- While obesity rates held steady in most U.S. states from 2014 to 2015, four states — Minnesota, Montana, New York and Ohio — saw them decline, according to a new report by the Trust for America’s Health and the Robert Wood Johnson Foundation.
- This marks the first time in the past decade that any state has seen adult obesity rates drop.
- Obesity is a major risk factor for diabetes, heart disease, among other health conditions, and it was recently linked to 13 types of cancer.
While the news is promising, obesity remains a major problem and health cost driver in the U.S., with about 38% of Americans meeting the criteria. Richard Hamburg, interim president and CEO of Trust for America’s Health told reporters on a conference call that excess weight consumes $147 billion in healthcare spending annually.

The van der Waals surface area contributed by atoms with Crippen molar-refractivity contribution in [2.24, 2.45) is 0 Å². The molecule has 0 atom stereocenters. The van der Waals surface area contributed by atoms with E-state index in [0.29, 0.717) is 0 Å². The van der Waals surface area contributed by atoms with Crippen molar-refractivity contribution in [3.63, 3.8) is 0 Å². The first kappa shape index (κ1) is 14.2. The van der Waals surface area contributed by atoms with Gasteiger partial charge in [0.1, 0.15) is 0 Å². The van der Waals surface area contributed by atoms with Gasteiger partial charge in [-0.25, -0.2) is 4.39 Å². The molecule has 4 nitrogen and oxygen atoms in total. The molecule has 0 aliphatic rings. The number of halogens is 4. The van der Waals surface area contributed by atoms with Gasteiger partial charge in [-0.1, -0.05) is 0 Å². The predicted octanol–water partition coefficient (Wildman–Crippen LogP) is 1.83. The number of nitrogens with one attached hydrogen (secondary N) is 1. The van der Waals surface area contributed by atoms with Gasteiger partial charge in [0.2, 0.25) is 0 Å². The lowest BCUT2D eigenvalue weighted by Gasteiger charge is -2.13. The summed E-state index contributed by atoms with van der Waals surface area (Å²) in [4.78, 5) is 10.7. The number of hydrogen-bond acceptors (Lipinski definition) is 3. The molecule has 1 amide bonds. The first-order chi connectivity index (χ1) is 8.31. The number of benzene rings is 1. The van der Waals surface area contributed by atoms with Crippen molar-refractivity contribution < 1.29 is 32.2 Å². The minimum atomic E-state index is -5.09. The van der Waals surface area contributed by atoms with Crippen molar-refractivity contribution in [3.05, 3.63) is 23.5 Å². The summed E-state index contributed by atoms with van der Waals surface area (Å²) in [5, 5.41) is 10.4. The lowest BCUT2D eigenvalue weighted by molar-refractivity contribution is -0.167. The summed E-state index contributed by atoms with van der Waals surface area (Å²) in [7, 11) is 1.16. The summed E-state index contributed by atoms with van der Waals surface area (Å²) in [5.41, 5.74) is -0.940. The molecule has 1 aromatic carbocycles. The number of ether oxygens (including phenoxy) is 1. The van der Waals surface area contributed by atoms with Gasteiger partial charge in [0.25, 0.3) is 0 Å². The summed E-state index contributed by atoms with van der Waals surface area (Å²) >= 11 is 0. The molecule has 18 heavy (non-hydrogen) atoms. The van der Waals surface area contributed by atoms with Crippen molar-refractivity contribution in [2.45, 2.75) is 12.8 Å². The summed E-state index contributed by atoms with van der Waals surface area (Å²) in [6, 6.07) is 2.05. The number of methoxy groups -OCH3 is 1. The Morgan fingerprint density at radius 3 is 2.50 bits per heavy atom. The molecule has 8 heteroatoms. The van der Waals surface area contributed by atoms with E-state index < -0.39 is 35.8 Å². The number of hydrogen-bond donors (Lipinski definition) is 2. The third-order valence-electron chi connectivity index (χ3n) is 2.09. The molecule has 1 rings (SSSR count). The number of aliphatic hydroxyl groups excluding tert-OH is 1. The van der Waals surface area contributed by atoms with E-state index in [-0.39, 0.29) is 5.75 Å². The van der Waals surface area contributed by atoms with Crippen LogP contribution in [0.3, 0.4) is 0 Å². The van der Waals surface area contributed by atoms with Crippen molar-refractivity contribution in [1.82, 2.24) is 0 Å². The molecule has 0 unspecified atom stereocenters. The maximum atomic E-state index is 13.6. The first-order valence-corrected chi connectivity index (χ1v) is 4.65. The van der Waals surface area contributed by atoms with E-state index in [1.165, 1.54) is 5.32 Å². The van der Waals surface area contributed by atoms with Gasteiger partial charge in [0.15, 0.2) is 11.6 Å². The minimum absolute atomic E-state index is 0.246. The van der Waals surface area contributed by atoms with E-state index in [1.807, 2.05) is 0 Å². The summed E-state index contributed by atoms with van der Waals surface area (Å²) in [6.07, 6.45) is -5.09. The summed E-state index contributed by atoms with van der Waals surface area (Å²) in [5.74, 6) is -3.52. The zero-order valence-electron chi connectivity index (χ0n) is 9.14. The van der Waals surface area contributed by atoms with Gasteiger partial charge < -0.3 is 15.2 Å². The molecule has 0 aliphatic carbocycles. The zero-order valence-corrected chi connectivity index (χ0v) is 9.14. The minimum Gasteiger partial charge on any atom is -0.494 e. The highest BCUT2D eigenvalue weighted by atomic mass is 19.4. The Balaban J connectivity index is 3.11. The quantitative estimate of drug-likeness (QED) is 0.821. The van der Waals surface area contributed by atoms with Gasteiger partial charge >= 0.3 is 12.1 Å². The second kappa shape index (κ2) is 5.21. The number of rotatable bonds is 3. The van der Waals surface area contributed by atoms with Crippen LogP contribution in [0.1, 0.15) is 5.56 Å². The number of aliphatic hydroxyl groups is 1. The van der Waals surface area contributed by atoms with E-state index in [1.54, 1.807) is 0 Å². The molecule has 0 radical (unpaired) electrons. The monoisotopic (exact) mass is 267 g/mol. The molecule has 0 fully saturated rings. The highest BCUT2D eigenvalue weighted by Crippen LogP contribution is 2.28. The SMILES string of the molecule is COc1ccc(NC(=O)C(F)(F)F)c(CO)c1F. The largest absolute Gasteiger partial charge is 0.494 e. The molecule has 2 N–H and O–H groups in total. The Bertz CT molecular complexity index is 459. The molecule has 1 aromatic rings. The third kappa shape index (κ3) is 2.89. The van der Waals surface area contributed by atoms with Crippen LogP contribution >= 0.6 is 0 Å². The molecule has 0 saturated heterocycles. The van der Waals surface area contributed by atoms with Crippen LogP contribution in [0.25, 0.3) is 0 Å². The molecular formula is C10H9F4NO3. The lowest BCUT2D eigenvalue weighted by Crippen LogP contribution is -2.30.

“In 1980, no state had an obesity rate above 15%. This year, every state is above 20%,” he said.
According to the report, four states have obesity rates over 35% and 25 had obesity rates over 30%. Louisiana’s is the highest, at 36.2%, followed close behind by Alabama, Mississippi, and West Virginia.
The state with the least adult obesity is Colorado, at 20.2%. Only two states - Kansas and Kentucky - saw obesity rates increase during the studied year.